If there is one thing teachers worry about, it’s focus.
Are administrators, districts and legislatures focused on the right priorities?
Are students focused on the task at hand, as opposed to being off-task?
Are we, as teachers, devoting the correct percentage of focus towards each standard?
Are parents focused on the education of their children as a priority?
The list goes on. However, clear expectations of learning can go a long way in increasing the focus on academic achievement.
When it comes to teaching, I find it imperative for students to understand what they will be learning. It is equally important for them to know what success of a given standard will look like. I believe students need to be active in their learning. What better way than to know what is expected of them.
My classroom is no different than many other classrooms I’ve been in. There has been a push to provide students with objectives in a visible way all over the country. For me, it is not simply enough to post the standard or learning target on the whiteboard. A comprehensive understanding of standards for students includes:
- The standard being expressed to students in kid-friendly language. There are several great resources that already have CCSS written in student “I can” statements. Check them out here and here.
- In the case of numerous skills or strategies within one standard, a learning target that addresses the specific skill needing to be mastered in a particular lesson or time frame. For example, CCSS says students need to use capitalization correctly in 2nd grade. One lesson will not teach the entire standard to mastery so students may simply be working on capitalizing the names of places in a specific lesson.
- An indication of how a student will know they have reached mastery of a skill or standard.
- Why mastery of a skill or standard is important.
This year, I am adding a column. My students are going to continue to understand the content objectives I have for them, which can have accommodations embedded, but are likely to be similar for the majority of the class. This looks something like, “I can compare and contrast frogs and toads.” However, they will also be instructed through language objectives. Teaching in a school with a high population of English Language Learners (ELLs), it is important to be deliberate in teaching and assessing language and content simultaneously yet as separate entities. Indicating how a student will know they mastered a skill or standard will be represented in a variety of ways, based on language level.
For a Level 2 ELL, indication of mastery might be stated as, “I will know I can compare and contrast frogs and toads when I can tell a partner two ways a frog and toad are the same and two ways a frog and toad are different from one another, using sentence frames.”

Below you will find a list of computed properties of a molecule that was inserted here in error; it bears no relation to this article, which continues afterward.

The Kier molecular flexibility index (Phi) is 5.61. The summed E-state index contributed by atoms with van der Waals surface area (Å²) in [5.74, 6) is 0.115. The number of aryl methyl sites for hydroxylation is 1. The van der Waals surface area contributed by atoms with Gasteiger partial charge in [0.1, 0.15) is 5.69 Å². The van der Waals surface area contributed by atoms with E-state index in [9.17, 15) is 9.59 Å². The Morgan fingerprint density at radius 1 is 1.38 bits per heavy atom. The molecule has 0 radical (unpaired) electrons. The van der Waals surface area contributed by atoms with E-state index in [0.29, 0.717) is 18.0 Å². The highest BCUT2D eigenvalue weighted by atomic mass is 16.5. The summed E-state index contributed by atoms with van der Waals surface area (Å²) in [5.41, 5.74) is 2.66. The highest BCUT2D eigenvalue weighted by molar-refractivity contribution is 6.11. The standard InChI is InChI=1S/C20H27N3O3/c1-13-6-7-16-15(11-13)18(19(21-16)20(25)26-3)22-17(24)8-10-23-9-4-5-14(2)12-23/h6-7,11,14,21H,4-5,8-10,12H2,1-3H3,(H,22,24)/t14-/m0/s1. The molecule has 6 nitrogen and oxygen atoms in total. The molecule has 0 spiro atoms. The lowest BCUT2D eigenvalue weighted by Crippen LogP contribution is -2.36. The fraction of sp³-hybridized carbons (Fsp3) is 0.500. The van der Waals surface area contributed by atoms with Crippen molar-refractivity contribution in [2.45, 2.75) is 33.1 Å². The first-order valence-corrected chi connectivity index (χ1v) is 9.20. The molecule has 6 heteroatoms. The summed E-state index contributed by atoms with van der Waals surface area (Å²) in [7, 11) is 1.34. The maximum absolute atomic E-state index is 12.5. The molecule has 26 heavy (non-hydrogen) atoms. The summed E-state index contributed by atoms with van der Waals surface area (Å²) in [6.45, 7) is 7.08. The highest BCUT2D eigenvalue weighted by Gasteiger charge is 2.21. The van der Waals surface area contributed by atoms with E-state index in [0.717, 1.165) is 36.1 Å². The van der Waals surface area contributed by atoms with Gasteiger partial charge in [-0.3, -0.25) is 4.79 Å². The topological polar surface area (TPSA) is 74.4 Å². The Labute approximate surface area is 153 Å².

For a Level 3 ELL, indication of mastery might be stated as, “I will know I can compare and contrast frogs and toads when I can complete a Venn Diagram with 2 similarities and 2 differences between frogs and toads.”
For a Level 5 ELL, indication of mastery might be stated as, “I will know I can compare and contrast frogs and toads when I can write a paragraph with 3 similarities and 3 differences between frogs and toads and read it to the class.”
In all three of these cases, students are expected to compare and contrast the same two animals, but are working on different products. This will be beneficial to students because it will allow for differentiation of goals and instruction, along with greater success for students. A great resource for finding reasonable language expectations for ELLs is on OSPI’s English Language Proficiency Standards site.
I am excited to help students focus on their learning, in more ways than one. I want to keep my attention, as well as that of my students on achievement. However, I need to honor that each of them come to class in a different place. Sometimes teachers cross the line into being TOO focused. With completely good intentions, we over-focus on an end result. Creating content and language objectives allows me to see closer to a whole picture of a child.
This popular YouTube video demonstrates my point. While it was created to help drivers be more aware of bicyclists, the metaphor can extend to the classroom. Allowing ourselves to have no focus at all will result in little to no achievement. However, focusing so greatly on all students producing identical products in terms of CCSS, will have us missing all kinds of things. Enjoy this video and let us here at Corelaborate know what you’re doing to provide the perfect amount of focus for yourself and your students!
I grew up here in Western Washington, wanting to be a teacher for as long as I can remember. As the oldest child in my family, I had plenty of opportunities to "practice" teaching my younger siblings. I enjoyed this. They may not have. :) When I'm not working, I enjoy outdoor activities with my husband and our two Australian Shepherds (whom are far too spoiled for their own good!). I also love spending time with my family, being an auntie (to the cutest kids ever to grace this planet!), hosting dinner parties for friends, crafting, taking photographs and shopping.